Ginuwine Admits to Suicidal Thoughts, Drug Addiction
It seems like everyone nowadays has had some sort of drug addiction or suicidal thoughts and feels it apt to talk about it. Maybe it's the PR machine in work, or they feel it's important for their sobriety and sanity. With that said, Ginuwine - who has an album dropping next week - sat down with the folks over at Essence and tells them about his attempted suicidal and drug addiction following the death of his parents. He and his wife - whom it was reported walked out on him with their kids in tow - are also giving back to the community in an awesome way.
Essence: On a more serious note, you lost both your parents in 1999 and 2000. How have you been coping?
Ginuwine: After my father shot himself to death and my mother died from cancer less than a year later, I really didn't want to be here anymore, I didn't want to live and tried to commit suicide more than once. There was no one around that I really loved at the time, so I turned to the drinking and drugs like weed and ecstasy. I was done mentally and emotionally to the point that I had to go see a psychiatrist, but that didn't do any good because I wasn't interested. In fact, the two times I visited him I was high. I was depressed and felt like I had nobody to talk to that could relate to me.
Wow. What was the turning point for you?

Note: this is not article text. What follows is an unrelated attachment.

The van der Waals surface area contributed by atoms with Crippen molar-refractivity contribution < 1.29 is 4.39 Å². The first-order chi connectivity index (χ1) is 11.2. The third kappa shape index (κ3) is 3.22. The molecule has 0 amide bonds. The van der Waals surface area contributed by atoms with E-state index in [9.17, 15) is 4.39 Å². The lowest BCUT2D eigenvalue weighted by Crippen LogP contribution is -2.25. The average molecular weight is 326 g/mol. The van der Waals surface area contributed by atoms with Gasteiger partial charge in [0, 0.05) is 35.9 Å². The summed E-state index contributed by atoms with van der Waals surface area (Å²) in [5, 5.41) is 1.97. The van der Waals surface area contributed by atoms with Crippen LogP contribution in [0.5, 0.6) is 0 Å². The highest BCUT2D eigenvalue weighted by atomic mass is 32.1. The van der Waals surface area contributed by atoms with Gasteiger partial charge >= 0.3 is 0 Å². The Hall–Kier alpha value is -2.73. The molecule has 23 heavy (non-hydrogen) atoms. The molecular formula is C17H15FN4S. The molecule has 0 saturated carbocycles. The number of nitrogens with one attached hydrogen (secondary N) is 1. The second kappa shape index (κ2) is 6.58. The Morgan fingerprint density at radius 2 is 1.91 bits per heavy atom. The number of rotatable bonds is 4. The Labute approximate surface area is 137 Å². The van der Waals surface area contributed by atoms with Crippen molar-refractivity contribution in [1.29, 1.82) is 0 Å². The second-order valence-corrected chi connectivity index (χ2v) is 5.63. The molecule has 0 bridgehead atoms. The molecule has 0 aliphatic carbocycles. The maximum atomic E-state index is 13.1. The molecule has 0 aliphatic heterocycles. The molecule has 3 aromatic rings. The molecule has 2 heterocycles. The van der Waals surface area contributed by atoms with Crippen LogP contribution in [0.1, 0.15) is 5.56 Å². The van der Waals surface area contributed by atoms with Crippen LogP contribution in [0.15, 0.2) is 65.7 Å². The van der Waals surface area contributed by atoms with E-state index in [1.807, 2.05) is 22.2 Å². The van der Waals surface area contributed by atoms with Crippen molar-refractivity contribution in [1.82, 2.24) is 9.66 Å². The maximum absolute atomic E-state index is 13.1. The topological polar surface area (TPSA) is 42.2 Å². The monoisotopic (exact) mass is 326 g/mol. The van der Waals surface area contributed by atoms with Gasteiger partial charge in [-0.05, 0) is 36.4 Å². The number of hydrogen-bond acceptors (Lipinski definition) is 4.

I had one friend who intervened and begged me to get help. Even though I didn't continue with my therapy, I went to church and received counseling from my pastor and got straight spiritually. I was able to turn away from all those things that were destroying me and finally think clearly. I had to ask myself whether or not I wanted to go out like my dad and have my kids hurt the way I was hurting. I've been clean for about seven years. Now, I keep all that stuff away from me, especially when I'm on the road.
Despite your adversity you've remained positive and are working with the mentally disabled.
My wife and I own mentally disabled homes in Kansas City where the mentally disabled board through a program called SPRUCE (Special People Requiring Unique Care Equally). Many people don't realize that once they turn 18 they are often thrown out the house and are homeless. At the home, they are able to learn the basic fundamentals of life, like finding a job, how to take care of themselves, clean their rooms, and other things. My heart always likes to give, and if I'm going to help somebody it might as well be someone who can't help themselves.